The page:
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Rules and restrictions regarding marijuana businesses were up for discussion in Dixon Tuesday.  The Dixon City Council approved 5-0 a first reading of an ordinance that would tax marijuana-related businesses.  The ordinance discussed Tuesday will take effect if Dixon voters approve Measure K in November. If approved, the measure would impose a business license tax of up to 15 percent of the gross receipts for all marijuana-related businesses.  It would repeal the existing prohibition against commercial cannabis activity in Dixon, but the city’s ban on marijuana cultivation would remain. City Attorney Douglas White said they would wait for the state to establish rules on cultivation before proceeding with a local ordinance on that.  The city council specifically prohibited the commercial cultivation and delivery of medical marijuana in Dixon in January.  The new ordinance would also state that marijuana businesses would have to apply for a city permit.  They would be subject to an application filing fee, a program administration fee, a permit renewal fee and an appeal fee. The amounts of those fees would be determined by the city council.  There would be several standards and restrictions placed on dispensaries.  “This I think is a wise way to go,” Councilman Ted Hickman said, likening this to when the city implemented hotel taxes before they were needed.  Before the council approved the first reading, Mayor Jack Batchelor suggested the maximum hours of operation for this type of business be changed to noon to 9 p.m. In the requirements drawn up by staff, the hours were 7 a.m. to 9 p.m.  He was also concerned about effects of odors on businesses adjoining dispensaries, and took issue with only specific felony convictions within the past 10 years prohibiting a person from owning or working at a dispensary.  “Any felony conviction of the operator or the employees would be prohibited from them conducting the business,” Batchelor proposed.  Former councilman Michael Ceremello said he tried to get marijuana dispensaries allowed when he was on the council.  “I want to know what’s changed from when I was on the council to now,” he said during public comment.  He suggested it was the “dollar signs” the council now sees, and said that if medicinal marijuana is allowed, so should recreational.  White said legalizing marijuana is polling more favorably in California now than it was in the past, which is why they are preparing this ordinance. It is written for medical marijuana because that is what is currently in the municipal code, he said. However, the language also anticipates the recreational use of marijuana being legalized in California.  The ordinance will return to the city council for a second reading.Rules and restrictions regarding marijuana businesses were up for discussion in Dixon Tuesday.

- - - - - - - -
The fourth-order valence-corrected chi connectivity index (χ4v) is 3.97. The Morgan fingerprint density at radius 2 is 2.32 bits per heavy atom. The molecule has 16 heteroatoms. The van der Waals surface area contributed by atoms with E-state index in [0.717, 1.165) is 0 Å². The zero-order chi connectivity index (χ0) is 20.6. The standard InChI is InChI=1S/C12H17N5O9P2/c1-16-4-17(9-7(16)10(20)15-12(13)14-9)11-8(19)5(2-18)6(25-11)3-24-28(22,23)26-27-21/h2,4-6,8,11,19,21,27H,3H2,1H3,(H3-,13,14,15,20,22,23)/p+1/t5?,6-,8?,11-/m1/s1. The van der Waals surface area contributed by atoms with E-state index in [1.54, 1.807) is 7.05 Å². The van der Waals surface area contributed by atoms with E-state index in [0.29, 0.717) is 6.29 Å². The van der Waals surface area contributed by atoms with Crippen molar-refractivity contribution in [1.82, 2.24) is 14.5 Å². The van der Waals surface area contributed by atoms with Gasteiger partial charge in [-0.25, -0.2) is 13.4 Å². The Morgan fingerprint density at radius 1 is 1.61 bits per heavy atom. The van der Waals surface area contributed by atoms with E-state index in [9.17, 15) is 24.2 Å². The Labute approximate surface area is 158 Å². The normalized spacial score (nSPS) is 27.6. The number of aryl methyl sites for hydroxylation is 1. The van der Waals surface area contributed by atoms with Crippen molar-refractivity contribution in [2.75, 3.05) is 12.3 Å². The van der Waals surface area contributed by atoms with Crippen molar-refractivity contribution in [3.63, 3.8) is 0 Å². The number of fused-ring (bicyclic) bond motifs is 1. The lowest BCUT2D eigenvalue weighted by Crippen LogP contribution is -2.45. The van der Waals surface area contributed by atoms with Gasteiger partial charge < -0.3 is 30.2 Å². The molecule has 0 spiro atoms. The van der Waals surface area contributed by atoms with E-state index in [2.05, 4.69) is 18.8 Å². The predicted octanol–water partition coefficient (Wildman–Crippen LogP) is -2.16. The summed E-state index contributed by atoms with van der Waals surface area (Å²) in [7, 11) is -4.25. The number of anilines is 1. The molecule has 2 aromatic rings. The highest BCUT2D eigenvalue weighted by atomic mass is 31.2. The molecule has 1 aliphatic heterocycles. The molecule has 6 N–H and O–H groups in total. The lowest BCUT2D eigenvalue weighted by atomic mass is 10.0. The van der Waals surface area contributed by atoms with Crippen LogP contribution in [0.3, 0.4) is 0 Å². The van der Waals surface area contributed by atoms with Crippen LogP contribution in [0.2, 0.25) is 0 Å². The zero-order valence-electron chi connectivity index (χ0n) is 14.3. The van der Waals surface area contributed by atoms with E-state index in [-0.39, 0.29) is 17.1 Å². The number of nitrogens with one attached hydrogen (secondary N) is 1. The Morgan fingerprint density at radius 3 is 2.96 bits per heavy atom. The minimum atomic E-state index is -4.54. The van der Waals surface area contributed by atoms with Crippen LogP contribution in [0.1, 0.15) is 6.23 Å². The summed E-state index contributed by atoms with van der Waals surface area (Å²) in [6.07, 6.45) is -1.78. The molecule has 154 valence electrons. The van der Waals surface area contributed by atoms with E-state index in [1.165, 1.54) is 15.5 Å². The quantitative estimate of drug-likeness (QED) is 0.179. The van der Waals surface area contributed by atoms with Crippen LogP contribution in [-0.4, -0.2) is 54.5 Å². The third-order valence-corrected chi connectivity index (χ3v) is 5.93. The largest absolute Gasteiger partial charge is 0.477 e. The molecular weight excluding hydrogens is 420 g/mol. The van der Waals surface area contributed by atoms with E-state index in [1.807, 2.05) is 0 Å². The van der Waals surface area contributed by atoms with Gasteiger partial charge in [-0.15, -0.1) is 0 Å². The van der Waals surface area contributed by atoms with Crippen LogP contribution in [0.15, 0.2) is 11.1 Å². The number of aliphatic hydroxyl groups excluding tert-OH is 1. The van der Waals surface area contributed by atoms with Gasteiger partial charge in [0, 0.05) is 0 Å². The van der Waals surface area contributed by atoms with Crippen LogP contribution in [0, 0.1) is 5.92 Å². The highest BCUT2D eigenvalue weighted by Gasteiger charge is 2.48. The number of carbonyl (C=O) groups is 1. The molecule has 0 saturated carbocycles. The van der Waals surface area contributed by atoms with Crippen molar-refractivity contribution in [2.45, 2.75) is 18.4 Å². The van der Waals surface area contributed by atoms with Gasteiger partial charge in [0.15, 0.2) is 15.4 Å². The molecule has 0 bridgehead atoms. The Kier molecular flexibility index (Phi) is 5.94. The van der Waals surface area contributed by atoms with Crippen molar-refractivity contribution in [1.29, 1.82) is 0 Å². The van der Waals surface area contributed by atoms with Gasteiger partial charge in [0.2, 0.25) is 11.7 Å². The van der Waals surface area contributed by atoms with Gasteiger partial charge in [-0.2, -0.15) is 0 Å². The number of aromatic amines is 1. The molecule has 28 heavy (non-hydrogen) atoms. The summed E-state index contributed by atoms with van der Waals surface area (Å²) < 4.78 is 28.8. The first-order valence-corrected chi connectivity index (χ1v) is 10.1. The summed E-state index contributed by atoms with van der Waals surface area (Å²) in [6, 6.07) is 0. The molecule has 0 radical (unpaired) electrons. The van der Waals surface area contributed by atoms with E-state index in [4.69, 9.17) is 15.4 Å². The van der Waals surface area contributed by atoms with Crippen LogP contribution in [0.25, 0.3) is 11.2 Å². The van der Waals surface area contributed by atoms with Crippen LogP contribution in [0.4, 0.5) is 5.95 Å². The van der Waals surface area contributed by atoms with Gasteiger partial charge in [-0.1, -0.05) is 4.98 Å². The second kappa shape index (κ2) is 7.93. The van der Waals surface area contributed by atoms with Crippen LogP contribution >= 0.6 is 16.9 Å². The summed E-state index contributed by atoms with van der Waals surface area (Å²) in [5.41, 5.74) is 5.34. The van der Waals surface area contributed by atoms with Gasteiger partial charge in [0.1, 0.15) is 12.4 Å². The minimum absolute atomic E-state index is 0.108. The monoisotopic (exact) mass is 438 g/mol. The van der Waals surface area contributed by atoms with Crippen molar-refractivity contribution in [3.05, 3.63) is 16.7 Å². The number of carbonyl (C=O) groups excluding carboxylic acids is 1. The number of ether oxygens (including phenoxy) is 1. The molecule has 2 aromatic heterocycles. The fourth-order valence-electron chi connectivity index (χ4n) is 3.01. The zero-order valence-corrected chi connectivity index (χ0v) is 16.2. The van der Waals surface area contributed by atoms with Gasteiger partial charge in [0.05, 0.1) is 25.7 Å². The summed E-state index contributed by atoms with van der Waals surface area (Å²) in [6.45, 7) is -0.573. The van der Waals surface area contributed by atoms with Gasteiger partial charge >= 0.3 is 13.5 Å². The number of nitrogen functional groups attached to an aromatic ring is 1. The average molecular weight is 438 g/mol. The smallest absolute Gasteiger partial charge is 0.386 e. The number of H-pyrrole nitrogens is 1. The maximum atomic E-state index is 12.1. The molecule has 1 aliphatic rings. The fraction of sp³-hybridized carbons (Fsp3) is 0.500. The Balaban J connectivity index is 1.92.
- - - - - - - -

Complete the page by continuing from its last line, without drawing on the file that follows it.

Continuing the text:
The Dixon City Council approved 5-0 a first reading of an ordinance that would tax marijuana-related businesses.

The ordinance discussed Tuesday will take effect if Dixon voters approve Measure K in November. If approved, the measure would impose a business license tax of up to 15 percent of the gross receipts for all marijuana-related businesses.

It would repeal the existing prohibition against commercial cannabis activity in Dixon, but the city’s ban on marijuana cultivation would remain. City Attorney Douglas White said they would wait for the state to establish rules on cultivation before proceeding with a local ordinance on that.

The city council specifically prohibited the commercial cultivation and delivery of medical marijuana in Dixon in January.

The new ordinance would also state that marijuana businesses would have to apply for a city permit.

They would be subject to an application filing fee, a program administration fee, a permit renewal fee and an appeal fee. The amounts of those fees would be determined by the city council.

There would be several standards and restrictions placed on dispensaries.

“This I think is a wise way to go,” Councilman Ted Hickman said, likening this to when the city implemented hotel taxes before they were needed.

Before the council approved the first reading, Mayor Jack Batchelor suggested the maximum hours of operation for this type of business be changed to noon to 9 p.m. In the requirements drawn up by staff, the hours were 7 a.m. to 9 p.m.

He was also concerned about effects of odors on businesses adjoining dispensaries, and took issue with only specific felony convictions within the past 10 years prohibiting a person from owning or working at a dispensary.

“Any felony conviction of the operator or the employees would be prohibited from them conducting the business,” Batchelor proposed.

Former councilman Michael Ceremello said he tried to get marijuana dispensaries allowed when he was on the council.

“I want to know what’s changed from when I was on the council to now,” he said during public comment.

He suggested it was the “dollar signs” the council now sees, and said that if medicinal marijuana is allowed, so should recreational.

White said legalizing marijuana is polling more favorably in California now than it was in the past, which is why they are preparing this ordinance. It is written for medical marijuana because that is what is currently in the municipal code, he said. However, the language also anticipates the recreational use of marijuana being legalized in California.

The ordinance will return to the city council for a second reading.

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